Updated 3 pm
The second Martha’s Vineyard Commission public hearing reviewing the high school athletic field project was interrupted Thursday night by several people shouting crass and offensive things, forcing the session to close.
The public hearing was continued until Feb. 18.
Adam Turner, executive director of the commission, told The Times in a follow-up phone call that the hearing was taped, and over the next few days they will be releasing the recording to the authorities “so they can review it and figure out who is accountable.”
“They are going to have to deal with what they did,” he said.
But Turner said his primary focus is on moving forward with the project review, and making sure that security measures are put in place to prevent another Zoom bombing.
“We have a major project that is being considered, and we lost a whole meeting,” Turner said.
He added that the meeting crowd swelled above 150 people before the incident, and interested individuals and groups signed on from all over the Island and all over the country to speak and hear testimony.
“What does that do to our ability to consider this project? That, to me, is the more disappointing thing,” he said.
Going forward, the commission will be looking into potential safeguards that allow for rapid intervention if a similar incident occurs.
“We will develop procedures for if this ever happens again — even a person outside the organization who sits in and is an expert in combating this stuff,” Turner said. “We have a major project before us. We need to regroup, do a better job at security, and make sure this doesn’t happen again.”
The sports complex issue, particularly the synthetic turf field proposed at the high school, has been a contentious issue that’s drawn more than 250 public comments on the MVC website.
Before the Zoom meeting was interrupted, commissioner Jeff Agnoli disclosed that he has a long relationship with the applicant, the Martha’s Vineyard Regional High School, having taught there for “many years.”
Agnoli said he still holds a stipend position as the high school’s GED test administrator. But he said he has “no financial interest in any aspect” of the proposal.
“Despite my relationship with the high school, I believe I can sit in on this application and make a fair and honest decision as to its benefits and detriments,” Agnoli said. He added that he is a new board member of the Vineyard Conservation Society, an organization that has submitted testimony against the installation of synthetic turf at the high school.
Agnoli said he checked with the state Ethics Commission, and they found no conflict of interest in his case.
The initial plan for the hearing was to allow interested groups and members of the public the opportunity to provide testimony, with six members of the Field Fund, an organization advocating for natural grass fields, being allotted one hour in total.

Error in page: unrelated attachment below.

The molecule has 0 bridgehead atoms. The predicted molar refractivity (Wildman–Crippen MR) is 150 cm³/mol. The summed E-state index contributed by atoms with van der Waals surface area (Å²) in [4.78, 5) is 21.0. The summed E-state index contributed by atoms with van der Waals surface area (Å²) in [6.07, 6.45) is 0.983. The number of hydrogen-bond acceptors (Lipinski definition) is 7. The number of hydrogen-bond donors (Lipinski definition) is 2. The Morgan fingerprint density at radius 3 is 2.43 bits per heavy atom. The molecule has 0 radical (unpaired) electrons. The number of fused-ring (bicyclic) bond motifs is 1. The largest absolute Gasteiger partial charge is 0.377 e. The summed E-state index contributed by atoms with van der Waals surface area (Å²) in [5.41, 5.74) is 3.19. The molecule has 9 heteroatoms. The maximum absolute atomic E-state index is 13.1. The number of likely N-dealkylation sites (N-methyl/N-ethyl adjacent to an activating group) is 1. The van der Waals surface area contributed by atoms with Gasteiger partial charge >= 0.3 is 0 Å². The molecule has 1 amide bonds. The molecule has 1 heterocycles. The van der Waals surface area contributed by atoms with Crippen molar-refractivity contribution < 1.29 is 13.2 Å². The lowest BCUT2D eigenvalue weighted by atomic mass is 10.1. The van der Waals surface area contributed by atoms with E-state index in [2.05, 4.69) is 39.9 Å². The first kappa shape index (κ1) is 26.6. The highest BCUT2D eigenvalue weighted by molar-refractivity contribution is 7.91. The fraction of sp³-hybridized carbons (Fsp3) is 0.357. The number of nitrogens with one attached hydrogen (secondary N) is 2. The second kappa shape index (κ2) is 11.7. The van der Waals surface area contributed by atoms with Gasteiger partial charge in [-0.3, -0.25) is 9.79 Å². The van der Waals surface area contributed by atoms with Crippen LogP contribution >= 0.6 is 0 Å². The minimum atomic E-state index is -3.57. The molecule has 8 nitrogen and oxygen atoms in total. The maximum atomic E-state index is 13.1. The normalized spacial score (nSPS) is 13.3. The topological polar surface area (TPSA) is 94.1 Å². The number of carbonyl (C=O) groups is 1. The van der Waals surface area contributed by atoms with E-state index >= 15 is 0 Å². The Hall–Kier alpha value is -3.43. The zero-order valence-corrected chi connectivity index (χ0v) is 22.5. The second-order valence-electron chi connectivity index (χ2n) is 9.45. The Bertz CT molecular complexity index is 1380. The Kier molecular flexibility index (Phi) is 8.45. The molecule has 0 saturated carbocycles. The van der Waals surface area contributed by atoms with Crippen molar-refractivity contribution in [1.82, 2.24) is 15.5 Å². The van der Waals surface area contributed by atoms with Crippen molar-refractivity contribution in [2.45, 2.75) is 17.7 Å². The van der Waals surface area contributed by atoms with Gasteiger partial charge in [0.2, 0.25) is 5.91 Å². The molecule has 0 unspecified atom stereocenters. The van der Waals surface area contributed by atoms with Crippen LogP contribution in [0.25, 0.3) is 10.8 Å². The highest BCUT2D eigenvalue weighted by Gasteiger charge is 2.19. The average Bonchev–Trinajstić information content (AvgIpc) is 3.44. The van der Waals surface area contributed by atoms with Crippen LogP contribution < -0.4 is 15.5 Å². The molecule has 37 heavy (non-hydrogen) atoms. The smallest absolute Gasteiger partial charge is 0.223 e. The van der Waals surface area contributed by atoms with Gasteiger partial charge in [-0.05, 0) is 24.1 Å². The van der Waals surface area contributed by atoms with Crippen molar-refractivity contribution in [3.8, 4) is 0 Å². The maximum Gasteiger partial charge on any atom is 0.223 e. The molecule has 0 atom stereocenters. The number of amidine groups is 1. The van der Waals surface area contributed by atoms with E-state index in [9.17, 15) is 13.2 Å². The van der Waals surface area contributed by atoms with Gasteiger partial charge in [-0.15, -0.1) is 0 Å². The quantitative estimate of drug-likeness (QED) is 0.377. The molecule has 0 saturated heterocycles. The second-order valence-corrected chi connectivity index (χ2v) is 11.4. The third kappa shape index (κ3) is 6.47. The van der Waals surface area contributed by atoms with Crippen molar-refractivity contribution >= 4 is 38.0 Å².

After the Field Fund, interested groups were to provide testimony, followed by members of the public.
“We will continue to have hearings until everyone has had the opportunity to speak,” commissioner Doug Sederholm said.
He noted that testimony regarding the toxicology and chemical testing conducted by experts retained by the commission would not be heard at that time because they want to give every group, including the applicant, ample time to review the results.
Just as development of regional impact coordinator Alex Elvin was about to give an overview of the proposal, a number of people began saying insulting and profane things, specifically targeting commissioners and those in the meeting with profanity. They drew lines on the screen of Elvin’s presentation. Eventually, the online session was closed, and a new link was sent out to the applicants and those registered to speak.
“We just got Zoom bombed,” Sederholm said.
Commission chair Joan Malkin said that because the prior Zoom link was forced to close, it would be unfair to reconvene the meeting and continue with regular business.
“We have not notified everyone who was on the call, and people are entitled to join the hearing after it starts,” Malkin said. “I do not see how we can proceed tonight.”
Commissioner Brian Packish said it is clear that having the meeting would violate open meeting law, having not advertised it 48 hours in advance.
Commissioner Ernie Thomas identified the problem with security in public meetings, and wondered whether people could be required to register beforehand. Malkin said the security issue would be looked into for future meetings.
Commissioner Linda Sibley said, “This is tragic. If we could pursue these people legally, I would like us to do so.”
Both the Field Fund and the high school released statements the following day condemning the Zoom bombing.
“We are sorry to report that the meeting was ‘Zoom bombed’ before anyone was able to testify,” the release from the Field Fund states. “Needless to say, it was an awful experience for all.” The release also encourages individuals to lend their voices to the conversation surrounding the project.
The press release from the high school states, “We are deeply saddened and angered by the very offensive verbal assault and disruption of the Martha’s Vineyard Commission public hearing on the MVRHS athletic fields.”
Additionally, the release says, it is the hope of the high school that the matter is investigated, and the perpetrators are identified and held accountable.
“One of our core values at Martha’s Vineyard Regional High School is community. We value the diverse perspectives of all groups as a part of the process of arriving at a thoughtfully built understanding,” the release states.
Updated with comments from the Field Fund and MVRHS.